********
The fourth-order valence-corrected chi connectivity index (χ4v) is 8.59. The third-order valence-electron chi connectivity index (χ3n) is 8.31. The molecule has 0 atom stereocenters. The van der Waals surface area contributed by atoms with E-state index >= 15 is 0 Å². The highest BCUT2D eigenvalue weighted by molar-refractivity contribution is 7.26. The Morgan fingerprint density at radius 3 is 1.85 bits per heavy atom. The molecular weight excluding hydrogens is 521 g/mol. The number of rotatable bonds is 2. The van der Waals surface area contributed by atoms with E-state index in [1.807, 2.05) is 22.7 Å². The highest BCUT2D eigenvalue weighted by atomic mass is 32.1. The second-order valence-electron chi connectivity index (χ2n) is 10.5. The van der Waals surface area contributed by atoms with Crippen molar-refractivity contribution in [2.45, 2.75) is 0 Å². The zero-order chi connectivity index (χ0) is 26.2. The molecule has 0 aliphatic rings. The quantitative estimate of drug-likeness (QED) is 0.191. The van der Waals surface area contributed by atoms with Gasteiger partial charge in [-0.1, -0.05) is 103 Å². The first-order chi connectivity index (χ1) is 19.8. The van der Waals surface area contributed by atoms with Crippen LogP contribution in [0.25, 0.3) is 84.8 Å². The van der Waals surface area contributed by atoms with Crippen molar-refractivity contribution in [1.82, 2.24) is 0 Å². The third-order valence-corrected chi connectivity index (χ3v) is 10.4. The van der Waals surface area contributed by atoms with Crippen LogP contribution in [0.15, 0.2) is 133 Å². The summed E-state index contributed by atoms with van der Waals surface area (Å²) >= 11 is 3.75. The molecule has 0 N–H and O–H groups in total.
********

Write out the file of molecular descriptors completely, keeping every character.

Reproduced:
The fourth-order valence-corrected chi connectivity index (χ4v) is 8.59. The third-order valence-electron chi connectivity index (χ3n) is 8.31. The molecule has 0 atom stereocenters. The van der Waals surface area contributed by atoms with E-state index >= 15 is 0 Å². The highest BCUT2D eigenvalue weighted by molar-refractivity contribution is 7.26. The Morgan fingerprint density at radius 3 is 1.85 bits per heavy atom. The molecular weight excluding hydrogens is 521 g/mol. The number of rotatable bonds is 2. The van der Waals surface area contributed by atoms with E-state index in [1.807, 2.05) is 22.7 Å². The highest BCUT2D eigenvalue weighted by atomic mass is 32.1. The second-order valence-electron chi connectivity index (χ2n) is 10.5. The van der Waals surface area contributed by atoms with Crippen molar-refractivity contribution in [2.45, 2.75) is 0 Å². The zero-order chi connectivity index (χ0) is 26.2. The molecule has 0 aliphatic rings. The quantitative estimate of drug-likeness (QED) is 0.191. The van der Waals surface area contributed by atoms with Gasteiger partial charge in [-0.1, -0.05) is 103 Å². The first-order chi connectivity index (χ1) is 19.8. The van der Waals surface area contributed by atoms with Crippen LogP contribution in [0.25, 0.3) is 84.8 Å². The van der Waals surface area contributed by atoms with Crippen molar-refractivity contribution in [1.82, 2.24) is 0 Å². The third-order valence-corrected chi connectivity index (χ3v) is 10.4. The van der Waals surface area contributed by atoms with Crippen LogP contribution in [0.15, 0.2) is 133 Å². The summed E-state index contributed by atoms with van der Waals surface area (Å²) >= 11 is 3.75. The molecule has 0 N–H and O–H groups in total.